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Ofcom confirms GB News impartiality investigation

Chancellor Jeremy Hunt, courtesy UK Parliament

Ofcom has confirmed it is investigating GB News over a possible breach of impartiality rules after two serving Conservative MPs interviewed the chancellor ahead of his spring budget on the channel.

Former Tory cabinet minister Esther McVey, MP for Tatton in Cheshire, and her husband, Philip Davies, the MP for Shipley near Leeds, interviewed Jeremy Hunt on Saturday 11 March for their weekly show.

Ofcom has announced that it will investigate whether the show broke the media watchdog’s rules “requiring news and current affairs to be presented with due impartiality.”

It added: “Our investigation will look at the programme’s compliance with our rules on politicians presenting programmes, and whether it included an appropriately wide range of significant views relating to a matter of major political controversy or current public policy.”

SNP MP John Nicolson, a member of the DCMS committee, described the interview as “a love-in” about “how good the Tory budget was.”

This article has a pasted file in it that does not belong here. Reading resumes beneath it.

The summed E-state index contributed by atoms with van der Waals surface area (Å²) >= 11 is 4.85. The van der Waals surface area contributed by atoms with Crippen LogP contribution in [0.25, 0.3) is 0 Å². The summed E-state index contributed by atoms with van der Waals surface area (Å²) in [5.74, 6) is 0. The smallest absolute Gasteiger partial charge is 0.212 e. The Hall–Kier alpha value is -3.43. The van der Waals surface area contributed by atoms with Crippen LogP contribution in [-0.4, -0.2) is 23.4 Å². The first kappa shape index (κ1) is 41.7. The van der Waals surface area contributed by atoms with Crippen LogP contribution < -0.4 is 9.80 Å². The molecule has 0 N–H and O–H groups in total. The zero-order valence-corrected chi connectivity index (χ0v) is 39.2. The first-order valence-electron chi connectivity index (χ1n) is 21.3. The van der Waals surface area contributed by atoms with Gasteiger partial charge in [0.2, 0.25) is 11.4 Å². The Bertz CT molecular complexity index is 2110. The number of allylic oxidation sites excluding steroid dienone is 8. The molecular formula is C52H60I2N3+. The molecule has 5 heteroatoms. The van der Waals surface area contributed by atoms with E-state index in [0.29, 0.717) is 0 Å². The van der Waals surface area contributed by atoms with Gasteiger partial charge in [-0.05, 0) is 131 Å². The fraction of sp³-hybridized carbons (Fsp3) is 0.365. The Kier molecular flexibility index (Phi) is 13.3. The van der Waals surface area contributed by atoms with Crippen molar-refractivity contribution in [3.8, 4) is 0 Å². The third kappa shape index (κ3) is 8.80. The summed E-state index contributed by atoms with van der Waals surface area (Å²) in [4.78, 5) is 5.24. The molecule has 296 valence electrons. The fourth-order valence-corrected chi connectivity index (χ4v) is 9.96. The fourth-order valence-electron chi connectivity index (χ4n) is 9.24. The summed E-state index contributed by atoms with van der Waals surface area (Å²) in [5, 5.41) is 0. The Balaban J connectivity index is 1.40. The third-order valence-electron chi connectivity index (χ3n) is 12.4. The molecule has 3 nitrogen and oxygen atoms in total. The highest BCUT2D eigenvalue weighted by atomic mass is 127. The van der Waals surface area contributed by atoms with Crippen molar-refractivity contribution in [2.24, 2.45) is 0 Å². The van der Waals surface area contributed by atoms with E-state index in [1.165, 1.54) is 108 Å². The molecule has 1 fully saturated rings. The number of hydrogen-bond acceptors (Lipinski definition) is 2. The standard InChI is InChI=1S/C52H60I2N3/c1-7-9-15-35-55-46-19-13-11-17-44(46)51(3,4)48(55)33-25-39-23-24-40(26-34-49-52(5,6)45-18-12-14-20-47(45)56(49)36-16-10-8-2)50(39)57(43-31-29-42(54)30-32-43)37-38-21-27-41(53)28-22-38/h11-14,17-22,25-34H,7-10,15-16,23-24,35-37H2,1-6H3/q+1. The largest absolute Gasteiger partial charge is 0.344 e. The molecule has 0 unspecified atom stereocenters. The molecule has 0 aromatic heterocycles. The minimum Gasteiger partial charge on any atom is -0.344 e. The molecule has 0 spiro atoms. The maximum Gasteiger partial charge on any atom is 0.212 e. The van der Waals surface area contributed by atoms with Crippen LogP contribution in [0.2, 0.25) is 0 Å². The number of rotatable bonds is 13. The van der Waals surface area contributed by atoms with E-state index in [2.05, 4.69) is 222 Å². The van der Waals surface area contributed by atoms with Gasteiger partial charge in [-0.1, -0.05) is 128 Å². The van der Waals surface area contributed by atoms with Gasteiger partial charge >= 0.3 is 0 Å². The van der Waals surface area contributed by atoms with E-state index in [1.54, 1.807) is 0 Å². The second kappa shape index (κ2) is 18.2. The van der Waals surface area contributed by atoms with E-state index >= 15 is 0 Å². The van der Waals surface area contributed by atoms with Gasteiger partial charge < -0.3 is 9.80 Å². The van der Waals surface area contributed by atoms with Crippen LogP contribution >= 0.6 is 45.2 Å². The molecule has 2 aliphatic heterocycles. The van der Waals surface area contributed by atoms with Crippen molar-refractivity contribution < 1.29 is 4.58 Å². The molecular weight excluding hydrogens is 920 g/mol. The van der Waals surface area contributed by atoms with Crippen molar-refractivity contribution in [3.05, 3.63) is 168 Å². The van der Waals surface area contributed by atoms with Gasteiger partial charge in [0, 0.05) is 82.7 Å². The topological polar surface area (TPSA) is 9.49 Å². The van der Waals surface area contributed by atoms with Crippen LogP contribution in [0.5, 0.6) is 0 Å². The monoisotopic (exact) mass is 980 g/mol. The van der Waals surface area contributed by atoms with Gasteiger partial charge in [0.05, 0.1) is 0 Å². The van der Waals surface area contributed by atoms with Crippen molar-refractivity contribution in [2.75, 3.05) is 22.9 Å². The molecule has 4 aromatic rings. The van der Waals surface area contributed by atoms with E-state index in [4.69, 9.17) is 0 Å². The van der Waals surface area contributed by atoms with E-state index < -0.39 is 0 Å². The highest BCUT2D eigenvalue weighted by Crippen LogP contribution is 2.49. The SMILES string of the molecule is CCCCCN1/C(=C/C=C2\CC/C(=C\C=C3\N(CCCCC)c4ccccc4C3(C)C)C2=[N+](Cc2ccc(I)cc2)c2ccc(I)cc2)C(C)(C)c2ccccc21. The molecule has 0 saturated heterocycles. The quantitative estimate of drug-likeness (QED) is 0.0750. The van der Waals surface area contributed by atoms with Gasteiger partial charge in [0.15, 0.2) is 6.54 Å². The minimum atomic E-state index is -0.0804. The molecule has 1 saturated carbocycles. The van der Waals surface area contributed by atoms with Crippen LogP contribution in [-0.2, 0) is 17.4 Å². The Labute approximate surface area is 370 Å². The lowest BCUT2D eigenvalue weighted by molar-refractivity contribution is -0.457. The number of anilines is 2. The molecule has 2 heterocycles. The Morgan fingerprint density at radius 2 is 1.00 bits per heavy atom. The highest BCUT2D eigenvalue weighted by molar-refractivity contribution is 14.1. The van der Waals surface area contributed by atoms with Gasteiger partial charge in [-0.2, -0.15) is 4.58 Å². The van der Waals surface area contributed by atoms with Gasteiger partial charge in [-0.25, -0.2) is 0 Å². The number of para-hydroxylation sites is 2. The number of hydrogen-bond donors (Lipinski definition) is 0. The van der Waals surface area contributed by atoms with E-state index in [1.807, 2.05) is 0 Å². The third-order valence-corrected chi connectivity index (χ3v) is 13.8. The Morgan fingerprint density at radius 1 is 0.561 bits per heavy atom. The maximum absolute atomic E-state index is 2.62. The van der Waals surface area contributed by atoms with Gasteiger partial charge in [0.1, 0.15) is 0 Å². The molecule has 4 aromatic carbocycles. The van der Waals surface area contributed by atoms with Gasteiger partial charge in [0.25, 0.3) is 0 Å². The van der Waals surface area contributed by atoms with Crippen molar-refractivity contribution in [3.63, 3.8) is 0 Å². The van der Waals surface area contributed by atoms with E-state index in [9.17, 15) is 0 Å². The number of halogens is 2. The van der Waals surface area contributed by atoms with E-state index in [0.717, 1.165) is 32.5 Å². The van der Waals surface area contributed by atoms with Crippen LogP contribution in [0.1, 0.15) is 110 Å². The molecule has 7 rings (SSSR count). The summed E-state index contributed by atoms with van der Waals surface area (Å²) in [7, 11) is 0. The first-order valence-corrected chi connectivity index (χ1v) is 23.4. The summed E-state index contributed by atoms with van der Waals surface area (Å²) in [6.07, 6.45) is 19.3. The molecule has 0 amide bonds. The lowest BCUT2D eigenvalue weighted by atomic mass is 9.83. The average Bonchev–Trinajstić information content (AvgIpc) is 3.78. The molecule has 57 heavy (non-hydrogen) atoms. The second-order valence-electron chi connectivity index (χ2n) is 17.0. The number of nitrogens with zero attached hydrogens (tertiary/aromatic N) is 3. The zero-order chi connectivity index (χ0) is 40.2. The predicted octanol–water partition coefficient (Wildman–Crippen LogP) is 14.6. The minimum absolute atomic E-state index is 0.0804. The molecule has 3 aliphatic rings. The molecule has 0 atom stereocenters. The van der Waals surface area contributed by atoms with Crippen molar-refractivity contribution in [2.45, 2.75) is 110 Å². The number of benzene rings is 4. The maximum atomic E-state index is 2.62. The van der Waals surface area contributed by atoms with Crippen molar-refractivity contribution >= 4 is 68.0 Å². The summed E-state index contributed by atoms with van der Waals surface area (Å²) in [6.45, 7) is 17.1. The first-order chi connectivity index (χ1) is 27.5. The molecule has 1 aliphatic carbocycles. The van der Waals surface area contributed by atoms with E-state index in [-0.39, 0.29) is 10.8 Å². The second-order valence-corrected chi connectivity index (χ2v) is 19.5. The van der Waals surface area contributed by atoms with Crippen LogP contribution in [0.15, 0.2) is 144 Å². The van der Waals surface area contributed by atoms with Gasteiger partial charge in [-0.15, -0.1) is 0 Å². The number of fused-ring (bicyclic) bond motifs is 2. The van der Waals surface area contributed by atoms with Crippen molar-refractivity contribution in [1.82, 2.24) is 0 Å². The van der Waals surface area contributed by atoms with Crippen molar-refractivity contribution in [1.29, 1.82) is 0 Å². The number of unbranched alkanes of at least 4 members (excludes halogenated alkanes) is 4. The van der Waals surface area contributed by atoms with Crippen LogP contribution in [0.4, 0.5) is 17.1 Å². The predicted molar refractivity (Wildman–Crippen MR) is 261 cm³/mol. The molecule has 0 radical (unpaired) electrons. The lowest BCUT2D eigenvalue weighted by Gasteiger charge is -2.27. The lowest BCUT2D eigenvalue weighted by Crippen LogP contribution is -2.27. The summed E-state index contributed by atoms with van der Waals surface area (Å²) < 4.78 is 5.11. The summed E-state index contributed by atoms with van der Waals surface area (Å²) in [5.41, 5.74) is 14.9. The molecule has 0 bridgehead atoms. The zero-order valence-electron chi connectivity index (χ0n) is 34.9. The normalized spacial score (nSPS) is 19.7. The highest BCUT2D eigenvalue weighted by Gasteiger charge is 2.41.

Separately, Ofcom has confirmed that it will not pursue several complaints about impartiality made about the Tory MP Nadine Dorries’s February Talk TV interview with former prime minister Boris Johnson.

The watchdog decided to publish the reasons for its decision because its assessment involved “matters of public interest”

It said in a statement: “In our view, the combination of prerecorded interview, in-depth studio analysis and panel discussion within this long-form programme was consistent with a current affairs format.

“At the time of broadcast, Ms Dorries was not standing in an election taking place, or about to take place.

“A range of alternative viewpoints, providing challenge and context to those of Mr Johnson, his government and the Conservative party more generally, were reflected in the studio panel discussions, which were interspersed between each segment of the interview with the former prime minister.

“Given this, the programme did not raise issues under our rules preventing politicians from presenting news programmes, or those concerning due impartiality.”

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